Hello, peace be upon you and welcome! These are three widespread and standard greetings in the Arabic language. These, along with “my name is…”, were the first Arabic phrases I learned when I began studying the language over two years ago. I am currently enrolled in a study abroad program with the School for International Learning (SIT). The name of my program is called SIT Jordan: Geopolitics, International Relations, and the Future of the Middle East. The primary focus of this program is for those enrolled to learn about the Middle East’s politics, shifting power configurations, and efforts to promote peace and global security from Jordan, a peace broker in the region. The program-led extracurricular activities are tailored to accompany the efforts within the classroom. This semester, the program accepted 30 students from universities across the United States.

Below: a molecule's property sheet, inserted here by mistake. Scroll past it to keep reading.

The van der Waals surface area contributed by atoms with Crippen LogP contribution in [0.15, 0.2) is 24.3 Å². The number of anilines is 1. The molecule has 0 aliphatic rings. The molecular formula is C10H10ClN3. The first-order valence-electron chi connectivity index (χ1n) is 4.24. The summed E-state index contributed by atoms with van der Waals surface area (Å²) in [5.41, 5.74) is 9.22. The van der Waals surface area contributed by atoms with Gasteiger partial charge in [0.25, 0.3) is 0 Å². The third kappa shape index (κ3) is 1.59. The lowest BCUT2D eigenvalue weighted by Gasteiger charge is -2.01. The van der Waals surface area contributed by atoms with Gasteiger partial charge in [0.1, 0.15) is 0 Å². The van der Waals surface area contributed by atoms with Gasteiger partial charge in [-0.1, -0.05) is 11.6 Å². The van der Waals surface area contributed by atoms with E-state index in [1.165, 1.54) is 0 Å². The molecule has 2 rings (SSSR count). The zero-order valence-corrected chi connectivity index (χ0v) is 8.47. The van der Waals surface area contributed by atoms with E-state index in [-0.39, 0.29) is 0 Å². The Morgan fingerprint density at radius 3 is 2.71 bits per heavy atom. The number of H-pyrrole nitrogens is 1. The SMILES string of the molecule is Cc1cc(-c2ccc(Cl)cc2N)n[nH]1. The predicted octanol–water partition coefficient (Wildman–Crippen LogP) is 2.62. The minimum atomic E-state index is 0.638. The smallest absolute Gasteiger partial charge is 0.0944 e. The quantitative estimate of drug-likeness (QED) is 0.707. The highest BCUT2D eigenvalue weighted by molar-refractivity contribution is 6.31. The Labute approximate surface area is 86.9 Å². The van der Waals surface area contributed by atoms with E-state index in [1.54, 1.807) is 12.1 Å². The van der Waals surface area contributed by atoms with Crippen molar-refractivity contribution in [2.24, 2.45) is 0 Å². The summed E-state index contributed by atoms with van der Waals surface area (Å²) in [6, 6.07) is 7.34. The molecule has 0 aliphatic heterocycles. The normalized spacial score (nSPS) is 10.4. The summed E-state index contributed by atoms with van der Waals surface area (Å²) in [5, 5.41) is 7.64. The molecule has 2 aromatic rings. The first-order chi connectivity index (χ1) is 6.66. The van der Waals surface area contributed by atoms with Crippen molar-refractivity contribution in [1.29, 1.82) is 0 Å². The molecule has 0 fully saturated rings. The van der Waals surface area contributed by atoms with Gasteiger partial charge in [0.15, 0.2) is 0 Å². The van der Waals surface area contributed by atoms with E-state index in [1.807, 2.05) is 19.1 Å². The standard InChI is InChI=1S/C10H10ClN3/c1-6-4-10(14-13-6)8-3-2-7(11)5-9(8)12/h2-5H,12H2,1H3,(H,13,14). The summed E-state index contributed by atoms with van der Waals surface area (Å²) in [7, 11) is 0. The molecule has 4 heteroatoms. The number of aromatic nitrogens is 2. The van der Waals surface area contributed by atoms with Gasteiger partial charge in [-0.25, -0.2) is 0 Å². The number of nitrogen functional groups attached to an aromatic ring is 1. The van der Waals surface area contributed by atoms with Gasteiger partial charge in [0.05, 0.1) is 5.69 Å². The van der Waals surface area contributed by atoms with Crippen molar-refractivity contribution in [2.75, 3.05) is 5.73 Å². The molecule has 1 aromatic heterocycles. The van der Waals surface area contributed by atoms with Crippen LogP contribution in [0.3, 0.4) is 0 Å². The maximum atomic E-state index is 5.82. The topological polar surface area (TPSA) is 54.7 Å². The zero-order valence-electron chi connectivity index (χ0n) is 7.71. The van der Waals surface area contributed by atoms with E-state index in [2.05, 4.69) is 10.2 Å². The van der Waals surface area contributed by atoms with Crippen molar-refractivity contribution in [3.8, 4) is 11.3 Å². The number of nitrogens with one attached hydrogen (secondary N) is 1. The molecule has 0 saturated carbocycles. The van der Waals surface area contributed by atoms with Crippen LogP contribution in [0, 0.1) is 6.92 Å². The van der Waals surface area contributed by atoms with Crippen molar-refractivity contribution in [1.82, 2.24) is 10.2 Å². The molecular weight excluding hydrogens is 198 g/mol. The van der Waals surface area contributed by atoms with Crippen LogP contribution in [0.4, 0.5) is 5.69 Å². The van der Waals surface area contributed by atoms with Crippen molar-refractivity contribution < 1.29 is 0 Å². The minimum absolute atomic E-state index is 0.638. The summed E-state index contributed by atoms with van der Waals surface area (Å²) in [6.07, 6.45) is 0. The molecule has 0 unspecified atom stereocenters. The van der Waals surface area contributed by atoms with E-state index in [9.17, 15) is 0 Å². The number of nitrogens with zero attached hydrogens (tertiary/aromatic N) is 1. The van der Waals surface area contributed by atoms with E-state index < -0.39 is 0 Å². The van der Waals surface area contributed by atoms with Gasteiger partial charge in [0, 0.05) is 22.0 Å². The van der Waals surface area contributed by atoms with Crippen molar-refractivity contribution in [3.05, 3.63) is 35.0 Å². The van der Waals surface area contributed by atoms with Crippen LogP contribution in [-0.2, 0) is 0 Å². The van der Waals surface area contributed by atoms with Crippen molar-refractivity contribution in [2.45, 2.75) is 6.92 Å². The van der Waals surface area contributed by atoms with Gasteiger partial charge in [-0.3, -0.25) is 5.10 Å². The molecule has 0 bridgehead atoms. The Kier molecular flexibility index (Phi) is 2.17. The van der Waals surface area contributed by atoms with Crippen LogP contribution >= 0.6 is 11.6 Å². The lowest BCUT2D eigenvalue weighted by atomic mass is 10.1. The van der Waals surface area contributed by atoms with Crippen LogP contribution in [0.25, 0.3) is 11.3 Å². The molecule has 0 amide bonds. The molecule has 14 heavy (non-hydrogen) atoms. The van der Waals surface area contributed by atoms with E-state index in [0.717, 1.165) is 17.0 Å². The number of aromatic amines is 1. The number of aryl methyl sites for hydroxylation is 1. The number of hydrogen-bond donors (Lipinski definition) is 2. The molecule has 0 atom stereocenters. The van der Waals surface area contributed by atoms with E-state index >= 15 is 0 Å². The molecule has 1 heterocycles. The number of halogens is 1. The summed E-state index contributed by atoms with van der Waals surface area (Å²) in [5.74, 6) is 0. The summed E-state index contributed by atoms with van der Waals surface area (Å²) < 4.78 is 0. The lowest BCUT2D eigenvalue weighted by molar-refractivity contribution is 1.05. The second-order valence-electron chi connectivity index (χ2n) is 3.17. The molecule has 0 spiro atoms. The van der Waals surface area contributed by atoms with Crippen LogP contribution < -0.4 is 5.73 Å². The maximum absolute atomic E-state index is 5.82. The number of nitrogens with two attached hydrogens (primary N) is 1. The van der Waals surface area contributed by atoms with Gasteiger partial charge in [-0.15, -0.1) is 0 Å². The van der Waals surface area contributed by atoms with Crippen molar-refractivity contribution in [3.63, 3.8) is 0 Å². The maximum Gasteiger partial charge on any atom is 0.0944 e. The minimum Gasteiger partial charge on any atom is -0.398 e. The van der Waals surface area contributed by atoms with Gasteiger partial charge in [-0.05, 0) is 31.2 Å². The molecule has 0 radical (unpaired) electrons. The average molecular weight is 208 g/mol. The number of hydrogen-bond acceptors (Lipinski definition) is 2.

There are four core components that make this program unique to SIT and particularly appealing to students of all academic backgrounds. It was these very components that constituted my decision to study abroad in Amman. The courses in the program couldn’t be a better fit for my specific course of study. I am currently a junior studying International Affairs with a concentration in Security Policy and a minor in Arabic Studies. The following classes are being offered in the Fall 2018 curriculum: Geopolitics, International Relations, and the Future of the Middle East, The Psychology of Peace, Beginning, Intermediate, or Advanced Modern Standard Arabic or Colloquial Jordanian Dialect (3 or 6 credits), and Research Methods and Ethics. The number of Arabic credits that a student elects to take determines whether the student takes the Psychology of Peace course. This brings me to the most important reason why I decided to pick SIT. Transfer credits. I can transfer Geopolitics, Research Methods, and (potentially) Arabic. Because Arabic at GW is 4 credits, I have opted to take the 6 credit Arabic course so that I don’t run into any complications when transferring credit back. The courses encourage interaction with local Jordanian citizens to some degree. I can tell that these interactions will be an invaluable portion of the program from what I have already experienced.